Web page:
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Pest management with Mainman – the season so far
Text and photos: Adrian Jackson
Since its discovery in 1992, the insecticide molecule flonicamid has been extensively studied and is now available in many parts of the World for the control of pests in a wide range of food and ornamental crops. In the UK, flonicamid is available to ornamental growers as the commercial product Mainman. During this year’s field and nursery crop walks, we have encountered a range of pest species including aphids, Thrips and whiteflies. During busy times of the year when plant sales reach their peak staff may be diverted to other duties such as picking, labelling and packing of plants for despatch, resulting in less time monitoring crops for signs of pest activity. As a consequence I receive several requests each year for advice on curative measures to control pests that previously went unnoticed. A comprehensive pest control strategy should be put in place, which acts as a route map, so that at all levels of the crop protection management process, questions of how, why, when, and if, can be answered readily, and the correct decisions made and acted upon without delay. Pesticides and biological control measures usually play their part in a pest control programme, albeit to differing degrees depending on the prevailing circumstances.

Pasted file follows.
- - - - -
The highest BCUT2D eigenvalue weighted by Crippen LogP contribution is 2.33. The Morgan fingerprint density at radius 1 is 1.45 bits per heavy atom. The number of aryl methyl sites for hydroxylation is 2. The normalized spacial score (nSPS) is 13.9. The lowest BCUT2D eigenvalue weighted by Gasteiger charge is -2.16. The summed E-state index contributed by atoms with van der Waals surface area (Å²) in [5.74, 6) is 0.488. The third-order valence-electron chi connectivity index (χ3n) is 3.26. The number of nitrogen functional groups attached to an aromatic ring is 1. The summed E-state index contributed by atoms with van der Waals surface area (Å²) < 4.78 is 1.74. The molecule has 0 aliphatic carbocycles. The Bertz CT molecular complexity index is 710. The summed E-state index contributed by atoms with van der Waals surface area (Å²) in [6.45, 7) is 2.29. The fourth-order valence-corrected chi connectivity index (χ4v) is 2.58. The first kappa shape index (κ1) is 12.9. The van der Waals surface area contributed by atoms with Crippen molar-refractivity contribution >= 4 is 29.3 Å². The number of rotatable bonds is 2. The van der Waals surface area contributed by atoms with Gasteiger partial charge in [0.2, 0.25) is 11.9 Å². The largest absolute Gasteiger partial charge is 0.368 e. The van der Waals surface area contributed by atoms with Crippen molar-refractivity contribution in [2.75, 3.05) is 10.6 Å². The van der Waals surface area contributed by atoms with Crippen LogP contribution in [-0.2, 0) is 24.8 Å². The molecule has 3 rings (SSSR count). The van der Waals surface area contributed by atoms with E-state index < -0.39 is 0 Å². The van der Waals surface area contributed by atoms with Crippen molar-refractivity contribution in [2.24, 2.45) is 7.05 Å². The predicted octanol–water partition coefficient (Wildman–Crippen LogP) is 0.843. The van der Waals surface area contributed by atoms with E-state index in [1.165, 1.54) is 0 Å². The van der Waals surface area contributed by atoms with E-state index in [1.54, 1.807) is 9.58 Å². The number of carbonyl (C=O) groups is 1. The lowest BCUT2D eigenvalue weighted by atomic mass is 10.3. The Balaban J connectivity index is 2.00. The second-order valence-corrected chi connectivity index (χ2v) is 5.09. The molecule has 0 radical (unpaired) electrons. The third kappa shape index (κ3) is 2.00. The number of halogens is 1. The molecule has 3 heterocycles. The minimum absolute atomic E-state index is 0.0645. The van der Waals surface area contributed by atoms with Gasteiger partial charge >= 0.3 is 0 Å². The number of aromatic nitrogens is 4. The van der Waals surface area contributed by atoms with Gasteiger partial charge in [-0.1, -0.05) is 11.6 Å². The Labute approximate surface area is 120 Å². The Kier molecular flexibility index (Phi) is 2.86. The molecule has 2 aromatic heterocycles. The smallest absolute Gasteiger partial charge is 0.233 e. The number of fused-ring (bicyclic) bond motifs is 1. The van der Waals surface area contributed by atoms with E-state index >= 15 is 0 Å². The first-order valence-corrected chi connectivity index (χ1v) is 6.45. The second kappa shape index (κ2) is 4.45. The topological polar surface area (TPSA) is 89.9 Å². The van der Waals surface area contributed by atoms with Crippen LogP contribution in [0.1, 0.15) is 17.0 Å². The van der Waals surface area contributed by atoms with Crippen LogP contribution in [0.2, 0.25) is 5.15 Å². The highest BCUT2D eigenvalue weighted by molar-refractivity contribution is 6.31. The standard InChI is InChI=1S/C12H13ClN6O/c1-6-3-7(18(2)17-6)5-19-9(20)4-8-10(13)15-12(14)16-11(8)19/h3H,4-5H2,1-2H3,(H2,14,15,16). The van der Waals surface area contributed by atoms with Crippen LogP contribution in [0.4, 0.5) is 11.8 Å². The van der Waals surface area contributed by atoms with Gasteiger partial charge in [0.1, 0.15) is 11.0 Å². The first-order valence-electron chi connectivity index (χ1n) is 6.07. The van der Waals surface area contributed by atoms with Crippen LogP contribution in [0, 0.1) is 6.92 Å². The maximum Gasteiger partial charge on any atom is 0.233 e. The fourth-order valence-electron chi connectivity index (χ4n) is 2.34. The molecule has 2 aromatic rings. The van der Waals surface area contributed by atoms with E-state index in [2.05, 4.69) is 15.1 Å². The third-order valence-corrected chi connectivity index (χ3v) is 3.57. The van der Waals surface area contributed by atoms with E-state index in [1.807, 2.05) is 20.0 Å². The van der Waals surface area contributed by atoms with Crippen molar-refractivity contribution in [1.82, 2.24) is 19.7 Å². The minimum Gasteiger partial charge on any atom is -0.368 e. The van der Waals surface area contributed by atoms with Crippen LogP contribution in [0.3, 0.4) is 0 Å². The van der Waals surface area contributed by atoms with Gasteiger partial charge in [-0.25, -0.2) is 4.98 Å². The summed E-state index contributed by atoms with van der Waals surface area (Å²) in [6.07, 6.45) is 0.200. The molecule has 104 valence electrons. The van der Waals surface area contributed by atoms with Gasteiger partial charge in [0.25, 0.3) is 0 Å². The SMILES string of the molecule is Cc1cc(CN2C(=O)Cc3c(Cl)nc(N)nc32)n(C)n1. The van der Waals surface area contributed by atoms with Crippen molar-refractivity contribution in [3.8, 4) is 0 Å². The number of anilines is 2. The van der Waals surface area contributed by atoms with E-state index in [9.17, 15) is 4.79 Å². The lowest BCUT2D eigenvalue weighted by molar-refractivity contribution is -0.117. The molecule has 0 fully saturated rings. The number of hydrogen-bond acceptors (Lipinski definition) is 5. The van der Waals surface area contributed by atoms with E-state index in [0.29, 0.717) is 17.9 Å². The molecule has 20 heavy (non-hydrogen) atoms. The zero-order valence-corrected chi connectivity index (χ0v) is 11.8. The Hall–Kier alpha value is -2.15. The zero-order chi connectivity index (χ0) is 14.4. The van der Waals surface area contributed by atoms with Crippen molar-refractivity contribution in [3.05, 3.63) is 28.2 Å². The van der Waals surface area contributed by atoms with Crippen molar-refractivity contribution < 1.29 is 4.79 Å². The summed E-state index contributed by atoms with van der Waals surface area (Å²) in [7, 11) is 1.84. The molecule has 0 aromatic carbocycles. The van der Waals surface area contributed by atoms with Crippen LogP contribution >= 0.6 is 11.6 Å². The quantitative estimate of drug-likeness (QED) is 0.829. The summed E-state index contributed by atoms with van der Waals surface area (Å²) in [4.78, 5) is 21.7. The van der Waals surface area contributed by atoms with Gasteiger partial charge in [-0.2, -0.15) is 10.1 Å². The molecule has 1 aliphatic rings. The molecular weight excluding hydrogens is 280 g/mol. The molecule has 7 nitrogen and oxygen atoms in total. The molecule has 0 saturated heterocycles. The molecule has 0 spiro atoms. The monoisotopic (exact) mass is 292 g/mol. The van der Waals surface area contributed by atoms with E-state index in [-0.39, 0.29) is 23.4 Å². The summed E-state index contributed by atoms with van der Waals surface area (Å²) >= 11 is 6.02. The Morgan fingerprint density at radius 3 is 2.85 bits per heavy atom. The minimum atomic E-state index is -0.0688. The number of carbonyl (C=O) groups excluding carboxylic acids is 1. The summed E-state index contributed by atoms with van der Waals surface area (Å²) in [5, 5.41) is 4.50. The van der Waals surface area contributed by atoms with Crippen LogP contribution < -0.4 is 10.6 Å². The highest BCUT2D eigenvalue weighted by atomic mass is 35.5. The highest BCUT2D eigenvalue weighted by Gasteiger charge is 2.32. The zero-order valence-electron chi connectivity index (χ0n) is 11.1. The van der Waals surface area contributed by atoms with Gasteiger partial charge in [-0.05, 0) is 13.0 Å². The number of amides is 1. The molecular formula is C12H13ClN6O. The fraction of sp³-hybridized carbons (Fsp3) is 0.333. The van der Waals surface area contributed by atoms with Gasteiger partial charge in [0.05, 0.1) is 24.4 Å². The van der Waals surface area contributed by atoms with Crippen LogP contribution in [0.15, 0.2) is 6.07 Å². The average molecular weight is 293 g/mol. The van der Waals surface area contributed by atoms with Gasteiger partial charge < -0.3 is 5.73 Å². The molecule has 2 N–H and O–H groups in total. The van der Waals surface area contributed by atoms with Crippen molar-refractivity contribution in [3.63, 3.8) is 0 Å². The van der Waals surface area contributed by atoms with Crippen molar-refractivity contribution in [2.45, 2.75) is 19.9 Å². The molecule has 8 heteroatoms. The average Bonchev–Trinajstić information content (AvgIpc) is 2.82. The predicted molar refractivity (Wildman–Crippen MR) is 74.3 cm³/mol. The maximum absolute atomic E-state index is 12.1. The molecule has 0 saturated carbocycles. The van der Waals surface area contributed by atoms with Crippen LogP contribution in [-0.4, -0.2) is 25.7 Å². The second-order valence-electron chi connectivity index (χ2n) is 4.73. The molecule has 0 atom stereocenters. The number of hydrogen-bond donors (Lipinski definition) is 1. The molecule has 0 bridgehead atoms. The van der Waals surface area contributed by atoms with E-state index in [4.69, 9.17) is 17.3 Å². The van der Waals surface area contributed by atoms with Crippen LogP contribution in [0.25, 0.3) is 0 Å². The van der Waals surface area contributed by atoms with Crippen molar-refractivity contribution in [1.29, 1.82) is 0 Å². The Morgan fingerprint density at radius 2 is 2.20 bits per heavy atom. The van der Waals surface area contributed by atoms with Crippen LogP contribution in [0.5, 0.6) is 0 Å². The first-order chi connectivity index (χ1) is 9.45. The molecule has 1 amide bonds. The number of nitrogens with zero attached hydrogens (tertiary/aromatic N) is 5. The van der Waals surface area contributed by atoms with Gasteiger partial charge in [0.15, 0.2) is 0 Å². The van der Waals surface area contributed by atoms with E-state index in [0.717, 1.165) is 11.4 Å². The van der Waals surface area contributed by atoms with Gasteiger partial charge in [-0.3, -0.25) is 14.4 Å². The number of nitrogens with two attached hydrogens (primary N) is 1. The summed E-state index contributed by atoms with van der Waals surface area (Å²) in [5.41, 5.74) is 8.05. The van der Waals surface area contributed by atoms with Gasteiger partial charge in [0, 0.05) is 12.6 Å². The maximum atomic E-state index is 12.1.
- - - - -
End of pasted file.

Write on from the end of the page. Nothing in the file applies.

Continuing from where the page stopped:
Mainman fits well within IPM programmes on pot & bedding plant nurseries
In the UK, Mainman can be used in all protected and outside ornamental crops in accordance with Extension of Authorisation 0045/2013 (Chemicals Regulation Directorate, UK). More specifically, Mainman is used on pot plants, bedding plants, poinsettia, herbaceous perennials, cut flowers, ornamental trees, container and field-grown shrubs, ornamental grasses and Christmas trees. Mainman is primarily used for the control of aphids, probably because of its widely publicised efficacy against this particular group of pests. Susceptible species include the melon-cotton aphid, the potato aphid, the glasshouse-potato aphid and the peach potato aphid. Mainman also has activity against the glasshouse whitefly (Trialeurodes vaporariorum) and the non-indigenous tobacco whitefly (Bemisia tabaci), and can provide a useful reduction of mealybugs, capsids and Thrips. The reduction of Western Flower Thrips (Frankliniella occidentalis) is considered as a secondary benefit rather than a primary use. Mainman’s pest activity range coupled with a sound safety record towards beneficial insects and mites, makes the product a good choice for inclusion in a comprehensive pest management plan.